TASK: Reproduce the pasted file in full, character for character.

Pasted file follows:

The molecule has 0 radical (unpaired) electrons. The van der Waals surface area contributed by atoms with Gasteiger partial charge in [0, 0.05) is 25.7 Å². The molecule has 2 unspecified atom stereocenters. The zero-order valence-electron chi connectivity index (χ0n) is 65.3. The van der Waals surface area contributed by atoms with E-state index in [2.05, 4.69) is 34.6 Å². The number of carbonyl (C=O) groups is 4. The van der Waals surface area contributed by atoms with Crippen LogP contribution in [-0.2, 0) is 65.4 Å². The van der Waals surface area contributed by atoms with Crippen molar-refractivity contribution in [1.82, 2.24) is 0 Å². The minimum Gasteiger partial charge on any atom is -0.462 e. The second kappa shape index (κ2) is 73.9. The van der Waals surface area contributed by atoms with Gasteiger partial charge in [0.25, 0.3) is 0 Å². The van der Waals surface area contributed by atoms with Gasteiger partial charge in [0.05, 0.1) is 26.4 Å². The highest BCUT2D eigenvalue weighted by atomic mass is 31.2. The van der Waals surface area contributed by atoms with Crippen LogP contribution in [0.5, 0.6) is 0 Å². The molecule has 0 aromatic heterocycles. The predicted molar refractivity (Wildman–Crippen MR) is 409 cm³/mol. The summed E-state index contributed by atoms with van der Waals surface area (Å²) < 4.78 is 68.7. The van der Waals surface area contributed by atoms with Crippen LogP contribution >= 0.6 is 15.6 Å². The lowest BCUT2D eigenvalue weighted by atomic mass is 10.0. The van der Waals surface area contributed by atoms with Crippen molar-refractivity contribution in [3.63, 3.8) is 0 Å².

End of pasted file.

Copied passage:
The molecule has 0 radical (unpaired) electrons. The van der Waals surface area contributed by atoms with Gasteiger partial charge in [0, 0.05) is 25.7 Å². The molecule has 2 unspecified atom stereocenters. The zero-order valence-electron chi connectivity index (χ0n) is 65.3. The van der Waals surface area contributed by atoms with E-state index in [2.05, 4.69) is 34.6 Å². The number of carbonyl (C=O) groups is 4. The van der Waals surface area contributed by atoms with Crippen LogP contribution in [-0.2, 0) is 65.4 Å². The van der Waals surface area contributed by atoms with Crippen molar-refractivity contribution in [1.82, 2.24) is 0 Å². The minimum Gasteiger partial charge on any atom is -0.462 e. The second kappa shape index (κ2) is 73.9. The van der Waals surface area contributed by atoms with Gasteiger partial charge in [0.25, 0.3) is 0 Å². The van der Waals surface area contributed by atoms with Gasteiger partial charge in [0.05, 0.1) is 26.4 Å². The highest BCUT2D eigenvalue weighted by atomic mass is 31.2. The van der Waals surface area contributed by atoms with Crippen LogP contribution in [0.5, 0.6) is 0 Å². The molecule has 0 aromatic heterocycles. The predicted molar refractivity (Wildman–Crippen MR) is 409 cm³/mol. The summed E-state index contributed by atoms with van der Waals surface area (Å²) < 4.78 is 68.7. The van der Waals surface area contributed by atoms with Crippen LogP contribution >= 0.6 is 15.6 Å². The lowest BCUT2D eigenvalue weighted by atomic mass is 10.0. The van der Waals surface area contributed by atoms with Crippen molar-refractivity contribution in [3.63, 3.8) is 0 Å².